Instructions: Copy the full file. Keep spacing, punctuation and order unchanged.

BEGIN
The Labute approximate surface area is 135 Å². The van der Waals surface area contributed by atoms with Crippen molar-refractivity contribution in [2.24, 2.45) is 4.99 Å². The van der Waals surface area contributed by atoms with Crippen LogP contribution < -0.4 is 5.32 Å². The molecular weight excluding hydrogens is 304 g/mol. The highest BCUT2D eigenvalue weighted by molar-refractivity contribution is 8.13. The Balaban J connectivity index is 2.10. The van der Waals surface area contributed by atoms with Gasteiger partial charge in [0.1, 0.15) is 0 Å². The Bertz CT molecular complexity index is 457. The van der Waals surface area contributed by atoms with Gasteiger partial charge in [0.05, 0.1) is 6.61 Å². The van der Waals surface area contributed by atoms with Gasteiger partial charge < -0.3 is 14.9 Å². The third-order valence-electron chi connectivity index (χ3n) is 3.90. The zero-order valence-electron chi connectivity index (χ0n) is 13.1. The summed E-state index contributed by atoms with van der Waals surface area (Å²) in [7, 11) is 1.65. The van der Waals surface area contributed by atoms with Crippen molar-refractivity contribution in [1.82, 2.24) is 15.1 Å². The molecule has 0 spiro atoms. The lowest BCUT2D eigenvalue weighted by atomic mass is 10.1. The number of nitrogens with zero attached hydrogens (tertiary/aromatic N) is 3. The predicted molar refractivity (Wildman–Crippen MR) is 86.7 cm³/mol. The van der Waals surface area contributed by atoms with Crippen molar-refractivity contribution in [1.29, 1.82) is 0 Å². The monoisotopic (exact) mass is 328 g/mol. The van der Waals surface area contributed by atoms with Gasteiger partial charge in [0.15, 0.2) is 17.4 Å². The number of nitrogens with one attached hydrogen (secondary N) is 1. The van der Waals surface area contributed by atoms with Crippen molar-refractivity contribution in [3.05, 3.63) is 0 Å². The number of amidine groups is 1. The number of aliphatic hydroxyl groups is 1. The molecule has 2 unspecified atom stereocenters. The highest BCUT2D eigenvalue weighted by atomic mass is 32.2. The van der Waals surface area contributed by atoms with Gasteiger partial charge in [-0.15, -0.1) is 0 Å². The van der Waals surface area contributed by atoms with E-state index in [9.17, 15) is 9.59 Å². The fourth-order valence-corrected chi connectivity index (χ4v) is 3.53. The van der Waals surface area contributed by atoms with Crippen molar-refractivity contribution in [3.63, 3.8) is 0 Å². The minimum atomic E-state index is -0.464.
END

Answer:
The Labute approximate surface area is 135 Å². The van der Waals surface area contributed by atoms with Crippen molar-refractivity contribution in [2.24, 2.45) is 4.99 Å². The van der Waals surface area contributed by atoms with Crippen LogP contribution < -0.4 is 5.32 Å². The molecular weight excluding hydrogens is 304 g/mol. The highest BCUT2D eigenvalue weighted by molar-refractivity contribution is 8.13. The Balaban J connectivity index is 2.10. The van der Waals surface area contributed by atoms with Gasteiger partial charge in [0.1, 0.15) is 0 Å². The Bertz CT molecular complexity index is 457. The van der Waals surface area contributed by atoms with Gasteiger partial charge in [0.05, 0.1) is 6.61 Å². The van der Waals surface area contributed by atoms with Gasteiger partial charge < -0.3 is 14.9 Å². The third-order valence-electron chi connectivity index (χ3n) is 3.90. The zero-order valence-electron chi connectivity index (χ0n) is 13.1. The summed E-state index contributed by atoms with van der Waals surface area (Å²) in [7, 11) is 1.65. The van der Waals surface area contributed by atoms with Crippen molar-refractivity contribution in [1.82, 2.24) is 15.1 Å². The molecule has 0 spiro atoms. The lowest BCUT2D eigenvalue weighted by atomic mass is 10.1. The number of nitrogens with zero attached hydrogens (tertiary/aromatic N) is 3. The predicted molar refractivity (Wildman–Crippen MR) is 86.7 cm³/mol. The van der Waals surface area contributed by atoms with Crippen molar-refractivity contribution in [1.29, 1.82) is 0 Å². The monoisotopic (exact) mass is 328 g/mol. The van der Waals surface area contributed by atoms with Gasteiger partial charge in [0.15, 0.2) is 17.4 Å². The number of nitrogens with one attached hydrogen (secondary N) is 1. The van der Waals surface area contributed by atoms with Crippen molar-refractivity contribution in [3.05, 3.63) is 0 Å². The number of amidine groups is 1. The number of aliphatic hydroxyl groups is 1. The molecule has 2 unspecified atom stereocenters. The highest BCUT2D eigenvalue weighted by atomic mass is 32.2. The van der Waals surface area contributed by atoms with Gasteiger partial charge in [-0.15, -0.1) is 0 Å². The van der Waals surface area contributed by atoms with E-state index in [9.17, 15) is 9.59 Å². The fourth-order valence-corrected chi connectivity index (χ4v) is 3.53. The van der Waals surface area contributed by atoms with Crippen molar-refractivity contribution in [3.63, 3.8) is 0 Å². The minimum atomic E-state index is -0.464.